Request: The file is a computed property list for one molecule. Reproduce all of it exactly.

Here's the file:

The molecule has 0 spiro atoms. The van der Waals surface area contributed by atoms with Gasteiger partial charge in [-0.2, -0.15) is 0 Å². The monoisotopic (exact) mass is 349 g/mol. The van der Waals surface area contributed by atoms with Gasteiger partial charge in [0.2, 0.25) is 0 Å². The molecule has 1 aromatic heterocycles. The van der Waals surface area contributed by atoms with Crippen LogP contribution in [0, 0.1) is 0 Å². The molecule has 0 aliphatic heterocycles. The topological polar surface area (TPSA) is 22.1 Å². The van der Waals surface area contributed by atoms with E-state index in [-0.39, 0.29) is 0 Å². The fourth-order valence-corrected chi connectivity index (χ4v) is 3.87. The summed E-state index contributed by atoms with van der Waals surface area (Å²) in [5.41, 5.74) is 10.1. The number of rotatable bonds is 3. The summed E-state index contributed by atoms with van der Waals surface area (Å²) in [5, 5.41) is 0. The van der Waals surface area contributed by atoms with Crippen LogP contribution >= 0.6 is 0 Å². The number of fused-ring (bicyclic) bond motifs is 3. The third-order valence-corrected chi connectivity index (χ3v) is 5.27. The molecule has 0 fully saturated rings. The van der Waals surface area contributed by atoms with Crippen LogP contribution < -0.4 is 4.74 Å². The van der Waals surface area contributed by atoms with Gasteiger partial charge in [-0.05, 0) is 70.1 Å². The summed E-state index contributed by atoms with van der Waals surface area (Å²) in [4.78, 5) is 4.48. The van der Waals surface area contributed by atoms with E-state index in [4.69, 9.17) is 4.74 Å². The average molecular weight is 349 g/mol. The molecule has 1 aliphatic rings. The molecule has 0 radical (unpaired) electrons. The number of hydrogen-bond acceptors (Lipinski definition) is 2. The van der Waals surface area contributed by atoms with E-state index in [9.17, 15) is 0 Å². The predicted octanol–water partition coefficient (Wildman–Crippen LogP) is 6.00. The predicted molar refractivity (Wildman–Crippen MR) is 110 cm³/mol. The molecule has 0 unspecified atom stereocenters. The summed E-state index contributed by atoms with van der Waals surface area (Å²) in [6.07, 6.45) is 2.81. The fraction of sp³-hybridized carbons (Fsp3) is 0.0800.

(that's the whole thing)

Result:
The molecule has 0 spiro atoms. The van der Waals surface area contributed by atoms with Gasteiger partial charge in [-0.2, -0.15) is 0 Å². The monoisotopic (exact) mass is 349 g/mol. The van der Waals surface area contributed by atoms with Gasteiger partial charge in [0.2, 0.25) is 0 Å². The molecule has 1 aromatic heterocycles. The van der Waals surface area contributed by atoms with Crippen LogP contribution in [0, 0.1) is 0 Å². The molecule has 0 aliphatic heterocycles. The topological polar surface area (TPSA) is 22.1 Å². The van der Waals surface area contributed by atoms with E-state index in [-0.39, 0.29) is 0 Å². The fourth-order valence-corrected chi connectivity index (χ4v) is 3.87. The summed E-state index contributed by atoms with van der Waals surface area (Å²) in [5.41, 5.74) is 10.1. The number of rotatable bonds is 3. The summed E-state index contributed by atoms with van der Waals surface area (Å²) in [5, 5.41) is 0. The van der Waals surface area contributed by atoms with Crippen LogP contribution >= 0.6 is 0 Å². The number of fused-ring (bicyclic) bond motifs is 3. The third-order valence-corrected chi connectivity index (χ3v) is 5.27. The molecule has 0 fully saturated rings. The van der Waals surface area contributed by atoms with Crippen LogP contribution < -0.4 is 4.74 Å². The van der Waals surface area contributed by atoms with Gasteiger partial charge in [-0.05, 0) is 70.1 Å². The summed E-state index contributed by atoms with van der Waals surface area (Å²) in [4.78, 5) is 4.48. The van der Waals surface area contributed by atoms with E-state index in [4.69, 9.17) is 4.74 Å². The average molecular weight is 349 g/mol. The molecule has 1 aliphatic rings. The molecule has 0 radical (unpaired) electrons. The number of hydrogen-bond acceptors (Lipinski definition) is 2. The van der Waals surface area contributed by atoms with E-state index in [9.17, 15) is 0 Å². The predicted octanol–water partition coefficient (Wildman–Crippen LogP) is 6.00. The predicted molar refractivity (Wildman–Crippen MR) is 110 cm³/mol. The molecule has 0 unspecified atom stereocenters. The summed E-state index contributed by atoms with van der Waals surface area (Å²) in [6.07, 6.45) is 2.81. The fraction of sp³-hybridized carbons (Fsp3) is 0.0800.